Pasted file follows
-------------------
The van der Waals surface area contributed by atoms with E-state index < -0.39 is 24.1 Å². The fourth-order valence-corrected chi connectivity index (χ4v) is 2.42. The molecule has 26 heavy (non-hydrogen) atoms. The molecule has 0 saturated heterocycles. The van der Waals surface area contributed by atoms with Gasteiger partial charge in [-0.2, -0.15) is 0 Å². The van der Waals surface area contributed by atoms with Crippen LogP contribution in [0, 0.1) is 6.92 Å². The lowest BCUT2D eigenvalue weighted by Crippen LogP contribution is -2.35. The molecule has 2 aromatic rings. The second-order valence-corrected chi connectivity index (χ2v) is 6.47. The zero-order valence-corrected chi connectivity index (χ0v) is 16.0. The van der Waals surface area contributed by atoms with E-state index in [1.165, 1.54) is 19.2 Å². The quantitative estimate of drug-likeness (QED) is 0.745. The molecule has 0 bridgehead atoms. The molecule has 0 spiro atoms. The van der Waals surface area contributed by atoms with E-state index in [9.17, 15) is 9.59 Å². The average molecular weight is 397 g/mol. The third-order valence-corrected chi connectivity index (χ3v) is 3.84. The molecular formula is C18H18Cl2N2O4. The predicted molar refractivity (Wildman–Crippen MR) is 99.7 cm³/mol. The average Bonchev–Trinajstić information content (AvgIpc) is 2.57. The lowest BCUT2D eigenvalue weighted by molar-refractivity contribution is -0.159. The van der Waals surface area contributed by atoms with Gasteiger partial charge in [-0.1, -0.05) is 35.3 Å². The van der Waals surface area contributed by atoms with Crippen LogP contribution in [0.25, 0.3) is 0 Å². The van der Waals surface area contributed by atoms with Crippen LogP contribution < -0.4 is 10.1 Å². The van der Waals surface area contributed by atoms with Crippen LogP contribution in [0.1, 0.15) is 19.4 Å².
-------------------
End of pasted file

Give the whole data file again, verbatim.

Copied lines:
The van der Waals surface area contributed by atoms with E-state index < -0.39 is 24.1 Å². The fourth-order valence-corrected chi connectivity index (χ4v) is 2.42. The molecule has 26 heavy (non-hydrogen) atoms. The molecule has 0 saturated heterocycles. The van der Waals surface area contributed by atoms with Gasteiger partial charge in [-0.2, -0.15) is 0 Å². The van der Waals surface area contributed by atoms with Crippen LogP contribution in [0, 0.1) is 6.92 Å². The lowest BCUT2D eigenvalue weighted by Crippen LogP contribution is -2.35. The molecule has 2 aromatic rings. The second-order valence-corrected chi connectivity index (χ2v) is 6.47. The zero-order valence-corrected chi connectivity index (χ0v) is 16.0. The van der Waals surface area contributed by atoms with E-state index in [1.165, 1.54) is 19.2 Å². The quantitative estimate of drug-likeness (QED) is 0.745. The molecule has 0 bridgehead atoms. The molecule has 0 spiro atoms. The van der Waals surface area contributed by atoms with E-state index in [9.17, 15) is 9.59 Å². The average molecular weight is 397 g/mol. The third-order valence-corrected chi connectivity index (χ3v) is 3.84. The molecular formula is C18H18Cl2N2O4. The predicted molar refractivity (Wildman–Crippen MR) is 99.7 cm³/mol. The average Bonchev–Trinajstić information content (AvgIpc) is 2.57. The lowest BCUT2D eigenvalue weighted by molar-refractivity contribution is -0.159. The van der Waals surface area contributed by atoms with Gasteiger partial charge in [-0.1, -0.05) is 35.3 Å². The van der Waals surface area contributed by atoms with Crippen LogP contribution in [0.25, 0.3) is 0 Å². The van der Waals surface area contributed by atoms with Crippen LogP contribution < -0.4 is 10.1 Å². The van der Waals surface area contributed by atoms with Crippen LogP contribution in [0.1, 0.15) is 19.4 Å².